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The peak industry body for Australia’s fruit and vegetable sector Growcom, has scrutinised the Australian Labor Party Vegetation Management Committee’s decision to support unchanged laws on vegetation management.

The laws recommendation has suggested the conservation of remnant and high-conservation land, compromising the potential of high value agriculture according to Growcom.

“56 hectares per year is cleared for horticulture which amounts to just 18 cars worth of emissions, but can generate around $2 million for the Queensland economy,” said Growcom chair, Les Williams.

According to the bill’s policy objectives, which are to amend the Vegetation Management Act (1999) and reinstate responsible clearing laws, “the [government’s 2017 election] commitments were made as part of a broader drive to end broad scale tree clearing in Queensland and enhance protections for vegetation with significant environmental value, including native vegetation and maturing regrowth; habitat for near threatened species; and riparian vegetation across all Great Barrier Reef catchments.”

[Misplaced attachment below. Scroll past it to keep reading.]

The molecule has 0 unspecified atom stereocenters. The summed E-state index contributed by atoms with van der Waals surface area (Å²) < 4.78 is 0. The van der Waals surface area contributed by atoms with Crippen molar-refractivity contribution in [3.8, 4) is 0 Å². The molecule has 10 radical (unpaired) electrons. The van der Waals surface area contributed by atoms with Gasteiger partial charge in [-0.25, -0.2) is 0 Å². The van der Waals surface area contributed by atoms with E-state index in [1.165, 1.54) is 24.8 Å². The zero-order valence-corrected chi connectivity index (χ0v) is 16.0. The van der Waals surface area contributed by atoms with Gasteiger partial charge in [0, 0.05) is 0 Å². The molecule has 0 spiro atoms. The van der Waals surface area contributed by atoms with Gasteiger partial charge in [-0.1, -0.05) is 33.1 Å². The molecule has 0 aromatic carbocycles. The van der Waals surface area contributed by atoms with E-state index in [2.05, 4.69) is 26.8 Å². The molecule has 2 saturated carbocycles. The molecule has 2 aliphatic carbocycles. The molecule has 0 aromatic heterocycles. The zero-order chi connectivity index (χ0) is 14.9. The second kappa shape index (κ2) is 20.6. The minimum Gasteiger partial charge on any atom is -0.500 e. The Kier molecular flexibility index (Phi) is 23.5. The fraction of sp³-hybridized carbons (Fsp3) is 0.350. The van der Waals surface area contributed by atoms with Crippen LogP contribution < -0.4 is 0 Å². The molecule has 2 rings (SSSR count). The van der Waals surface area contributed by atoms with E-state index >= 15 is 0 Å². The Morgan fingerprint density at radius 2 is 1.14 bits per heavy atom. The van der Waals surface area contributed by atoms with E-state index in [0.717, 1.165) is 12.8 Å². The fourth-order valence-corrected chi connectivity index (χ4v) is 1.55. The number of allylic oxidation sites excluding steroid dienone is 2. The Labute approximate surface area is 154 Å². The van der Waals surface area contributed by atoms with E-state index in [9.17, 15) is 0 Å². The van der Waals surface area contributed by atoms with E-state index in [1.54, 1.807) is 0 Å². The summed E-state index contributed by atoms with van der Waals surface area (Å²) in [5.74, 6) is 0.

Williams is unhappy with the decision, which he believes was made fait accompli.

“We are disappointed because there seems to be no interest in protecting good quality agricultural land for food production which we are losing at an alarming rate of 5700 hectares per year,” he argues.

“Governments are focusing on increasing our export opportunities, but this effort is wasted if we continue to lose production areas.”

ABC News reported that Queenlsand Labor MP Chris Whiting said the laws would not hold back economic development.